by Petra Persson, Columbia University
Poverty in old age is highly correlated with marital status. While absolute poverty among the elderly declined substantially from 1950 to 2000, the decline was concentrated among married elders. This has crucial implications for women, most of whom will outlive their husband, by about seven years on average. Indeed, widowhood is one of the most important risk factors for transition into poverty; in the U.S., one in four widows over 65 is poor or near poor. Yet, and crucially, divorcees fare even worse in old age.
To ascertain financial security in retirement, it is thus crucial to plan far ahead. An extensive body of research on how individuals plan for long-term financial security has focused on savings behavior. In this project, I ask whether another type of decisions – those concerning marriage and divorce – are influenced by a desire to insure against poverty decades ahead, in retirement.
To answer this question, I exploit a reform of Sweden’s Social Security benefits that drastically reduced the insurance against old-age poverty that was tied to marriage. First, I develop a simple theoretical framework, based on assumptions that bear resemblance to the context I analyze. Second, I test the predictions of this model using a panel data set that tracks the entire population of ever married individuals in Sweden over four decades. For identification, I exploit the fact that grandfathering rules induced essentially random variation in exposure to the reform.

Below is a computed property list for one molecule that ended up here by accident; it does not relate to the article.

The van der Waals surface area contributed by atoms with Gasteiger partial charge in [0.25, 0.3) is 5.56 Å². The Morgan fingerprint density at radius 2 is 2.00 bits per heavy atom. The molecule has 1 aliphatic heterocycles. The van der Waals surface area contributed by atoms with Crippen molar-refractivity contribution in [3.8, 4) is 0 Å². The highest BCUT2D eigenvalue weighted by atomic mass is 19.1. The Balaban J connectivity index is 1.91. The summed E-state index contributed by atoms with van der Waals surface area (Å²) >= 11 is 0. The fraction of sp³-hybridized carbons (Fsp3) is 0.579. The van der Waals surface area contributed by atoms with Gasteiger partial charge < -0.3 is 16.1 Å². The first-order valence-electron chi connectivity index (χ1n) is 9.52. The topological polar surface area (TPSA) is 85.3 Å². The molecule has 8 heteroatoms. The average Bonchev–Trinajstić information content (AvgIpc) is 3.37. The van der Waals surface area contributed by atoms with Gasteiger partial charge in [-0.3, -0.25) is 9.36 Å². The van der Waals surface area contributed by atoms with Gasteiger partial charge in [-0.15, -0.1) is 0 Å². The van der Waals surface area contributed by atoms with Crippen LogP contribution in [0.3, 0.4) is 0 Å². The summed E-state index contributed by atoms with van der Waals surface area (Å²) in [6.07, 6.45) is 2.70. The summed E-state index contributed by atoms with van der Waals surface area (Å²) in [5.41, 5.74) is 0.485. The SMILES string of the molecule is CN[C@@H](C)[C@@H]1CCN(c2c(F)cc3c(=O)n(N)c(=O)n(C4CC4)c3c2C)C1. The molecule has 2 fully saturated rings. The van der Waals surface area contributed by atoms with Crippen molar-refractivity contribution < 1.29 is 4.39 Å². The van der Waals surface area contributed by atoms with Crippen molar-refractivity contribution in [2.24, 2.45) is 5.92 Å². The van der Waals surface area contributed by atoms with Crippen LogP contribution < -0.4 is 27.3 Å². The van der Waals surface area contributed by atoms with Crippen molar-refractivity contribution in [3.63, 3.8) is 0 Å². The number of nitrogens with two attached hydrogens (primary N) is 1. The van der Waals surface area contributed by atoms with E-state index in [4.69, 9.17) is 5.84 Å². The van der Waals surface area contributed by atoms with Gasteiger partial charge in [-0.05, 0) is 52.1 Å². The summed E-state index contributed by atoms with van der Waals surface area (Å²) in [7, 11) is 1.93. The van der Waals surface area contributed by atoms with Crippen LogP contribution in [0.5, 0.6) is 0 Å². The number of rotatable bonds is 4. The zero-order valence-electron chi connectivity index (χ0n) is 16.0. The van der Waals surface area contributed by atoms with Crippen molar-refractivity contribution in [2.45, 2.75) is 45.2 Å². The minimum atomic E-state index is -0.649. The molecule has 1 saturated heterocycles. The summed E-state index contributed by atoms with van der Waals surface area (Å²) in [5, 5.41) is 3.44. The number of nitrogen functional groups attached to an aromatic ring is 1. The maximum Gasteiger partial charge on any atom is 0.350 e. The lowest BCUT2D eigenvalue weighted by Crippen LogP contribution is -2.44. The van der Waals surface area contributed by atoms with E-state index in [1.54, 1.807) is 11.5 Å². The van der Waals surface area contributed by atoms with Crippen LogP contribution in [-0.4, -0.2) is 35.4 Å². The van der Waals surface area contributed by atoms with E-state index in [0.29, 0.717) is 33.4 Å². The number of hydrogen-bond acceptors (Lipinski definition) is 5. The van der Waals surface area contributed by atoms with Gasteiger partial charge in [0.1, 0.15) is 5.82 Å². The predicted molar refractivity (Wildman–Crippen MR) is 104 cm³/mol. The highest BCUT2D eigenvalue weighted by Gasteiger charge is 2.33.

Social Security is one of the main determinants of a household’s retirement income, especially among the poor, which implies that the incentives inherent in the design of these benefits may have far-reaching implications. This project explores how the design of Social Security benefits influences marital decisions, and sheds lights on an under-studied mechanism to plan for financial security in old age.